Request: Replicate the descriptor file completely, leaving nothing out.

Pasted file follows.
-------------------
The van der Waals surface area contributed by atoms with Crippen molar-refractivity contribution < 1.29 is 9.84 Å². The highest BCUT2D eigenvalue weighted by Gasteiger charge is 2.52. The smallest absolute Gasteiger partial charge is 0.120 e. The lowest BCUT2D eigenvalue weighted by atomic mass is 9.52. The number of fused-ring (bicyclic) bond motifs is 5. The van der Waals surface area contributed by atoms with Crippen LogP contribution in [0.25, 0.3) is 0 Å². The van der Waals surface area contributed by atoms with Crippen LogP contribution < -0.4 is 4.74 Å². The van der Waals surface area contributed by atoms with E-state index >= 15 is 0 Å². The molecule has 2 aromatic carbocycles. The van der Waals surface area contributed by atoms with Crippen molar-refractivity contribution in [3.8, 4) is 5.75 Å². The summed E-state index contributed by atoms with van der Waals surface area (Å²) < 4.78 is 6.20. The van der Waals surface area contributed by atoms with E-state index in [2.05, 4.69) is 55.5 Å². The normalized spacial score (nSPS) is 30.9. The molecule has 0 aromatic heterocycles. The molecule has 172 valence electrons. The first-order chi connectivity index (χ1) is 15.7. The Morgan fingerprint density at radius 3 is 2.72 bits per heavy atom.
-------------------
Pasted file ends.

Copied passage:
The van der Waals surface area contributed by atoms with Crippen molar-refractivity contribution < 1.29 is 9.84 Å². The highest BCUT2D eigenvalue weighted by Gasteiger charge is 2.52. The smallest absolute Gasteiger partial charge is 0.120 e. The lowest BCUT2D eigenvalue weighted by atomic mass is 9.52. The number of fused-ring (bicyclic) bond motifs is 5. The van der Waals surface area contributed by atoms with Crippen LogP contribution in [0.25, 0.3) is 0 Å². The van der Waals surface area contributed by atoms with Crippen LogP contribution < -0.4 is 4.74 Å². The van der Waals surface area contributed by atoms with E-state index >= 15 is 0 Å². The molecule has 2 aromatic carbocycles. The van der Waals surface area contributed by atoms with Crippen molar-refractivity contribution in [3.8, 4) is 5.75 Å². The summed E-state index contributed by atoms with van der Waals surface area (Å²) < 4.78 is 6.20. The van der Waals surface area contributed by atoms with E-state index in [2.05, 4.69) is 55.5 Å². The normalized spacial score (nSPS) is 30.9. The molecule has 0 aromatic heterocycles. The molecule has 172 valence electrons. The first-order chi connectivity index (χ1) is 15.7. The Morgan fingerprint density at radius 3 is 2.72 bits per heavy atom.